Michelangelo a Firenze






"Michelangelo a Firenze"
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Some of the greatest works by Michelangelo Buonarroti (1475-1564) are to be found in Florence: drawings, sculpture, paintings, architecture. This great renaissance artist studied the works of Masaccio and Brunelleschi, and received his training in the workshops of Ghirlandaio and Bertoldo. He worked in Florence, Siena, Bologna, Lunigiana and especially in Rome, where he spent the last thirty years of his life. His tomb in Santa Croce, Florence, is by Giorgio Vasari.

This itinerary takes in the major Florentine works of Michelangelo, and begins in Piazza San Marco, opposite the former Medici gardens, where he served his apprenticeship as a sculptor. We then proceed to the Museum of the Academia, where we find the original marble David (1501-04), transferred here from Piazza della Signoria, and a number of unfinished works: the St Matthew, the four Prisoners, and the late Palestrina Pietà. Passing the Palazzo Medici, where Michelangelo altered the loggia by closing it and adding "kneeling windows", we come to the basilica of San Lorenzo, whose unfinished façade might well have been one of his masterpieces (see the wooden model in the Casa Buonarroti).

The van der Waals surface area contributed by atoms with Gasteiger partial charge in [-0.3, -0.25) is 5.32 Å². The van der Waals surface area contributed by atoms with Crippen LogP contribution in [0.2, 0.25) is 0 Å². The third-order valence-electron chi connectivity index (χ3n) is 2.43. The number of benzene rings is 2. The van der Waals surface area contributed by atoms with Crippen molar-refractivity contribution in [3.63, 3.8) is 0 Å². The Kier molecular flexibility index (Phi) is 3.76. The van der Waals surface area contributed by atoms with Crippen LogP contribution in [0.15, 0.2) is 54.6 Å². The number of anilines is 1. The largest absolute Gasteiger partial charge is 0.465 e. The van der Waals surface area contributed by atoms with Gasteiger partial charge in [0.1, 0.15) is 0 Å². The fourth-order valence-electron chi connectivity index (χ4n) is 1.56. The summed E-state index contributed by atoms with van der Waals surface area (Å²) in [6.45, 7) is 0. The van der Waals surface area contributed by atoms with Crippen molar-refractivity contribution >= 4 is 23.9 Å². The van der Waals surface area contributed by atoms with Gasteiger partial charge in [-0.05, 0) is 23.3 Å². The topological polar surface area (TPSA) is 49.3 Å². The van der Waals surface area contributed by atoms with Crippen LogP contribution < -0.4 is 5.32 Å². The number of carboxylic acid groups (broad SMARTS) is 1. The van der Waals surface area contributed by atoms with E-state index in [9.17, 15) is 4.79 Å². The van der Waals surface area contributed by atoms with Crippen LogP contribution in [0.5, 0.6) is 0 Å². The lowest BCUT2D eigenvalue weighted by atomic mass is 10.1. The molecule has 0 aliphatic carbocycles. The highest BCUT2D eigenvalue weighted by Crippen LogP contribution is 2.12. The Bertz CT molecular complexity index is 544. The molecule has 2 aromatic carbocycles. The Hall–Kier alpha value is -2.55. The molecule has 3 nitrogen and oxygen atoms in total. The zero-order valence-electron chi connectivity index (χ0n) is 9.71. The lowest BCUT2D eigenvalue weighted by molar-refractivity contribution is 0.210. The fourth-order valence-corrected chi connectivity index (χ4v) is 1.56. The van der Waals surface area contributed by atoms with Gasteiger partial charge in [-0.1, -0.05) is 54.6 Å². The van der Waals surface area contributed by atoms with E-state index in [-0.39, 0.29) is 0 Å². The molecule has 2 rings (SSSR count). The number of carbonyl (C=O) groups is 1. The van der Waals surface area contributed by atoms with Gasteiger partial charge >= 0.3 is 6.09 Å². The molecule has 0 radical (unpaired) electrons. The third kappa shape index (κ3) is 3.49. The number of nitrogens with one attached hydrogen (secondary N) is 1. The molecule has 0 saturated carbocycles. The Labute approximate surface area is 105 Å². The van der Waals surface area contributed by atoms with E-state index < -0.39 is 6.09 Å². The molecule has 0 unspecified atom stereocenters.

David
David

Day
Day

Climbing the stairs in the cloister we reach the Biblioteca Laurenziana, built for Pope Clement VII. Next we come to the Museum of the Medici Chapels, and visit the New Sacristy with its world famous Medici Tombs. Here are the marble sculptures of the Madonna and Child, Giuliano Duke of Nemours, Lorenzo Duke of Urbino, and the four allegorical statues of Dawn and Dusk, Night and Day.

Leaving the Museum we proceed first to the Opera del Duomo, to admire the Pietà with its famous self-portrait, sculpted in Rome in about 1550, and then to the Bargello, which has youthful pieces such as the Bacchus and the Pitti Tondo, as well as the Brutus (Rome, after 1537).
Pietà
La Pietà

Tondo Doni
Tondo Doni

Important drawings by Michelangelo, and his only Florentine painting, the Doni Tondo, are to be found in the Uffizi Gallery, while in the Room of the Five Hundred, in the next-door Palazzo Vecchio (where he worked on one of the world's great lost frescoes, the Battle of Cascina), we find the unfinished marble Victory.
The concluding stage of the itinerary is the Museum of the Casa Buonarroti, where we find drawings, youthful works and portraits of the artist, whom his nephew Michelangelo the Younger exalted in the 17th century as the presiding genius of the family.

The apotheosis of the "divine" Michelangelo came in the 19th century, with the erection of his monument (1875) in the famous Piazzale named after him, a favourite spot of all visitors to Florence.
Tondo Pitti
Tondo Pitti

Madonna della Scala
Madonna della Scala










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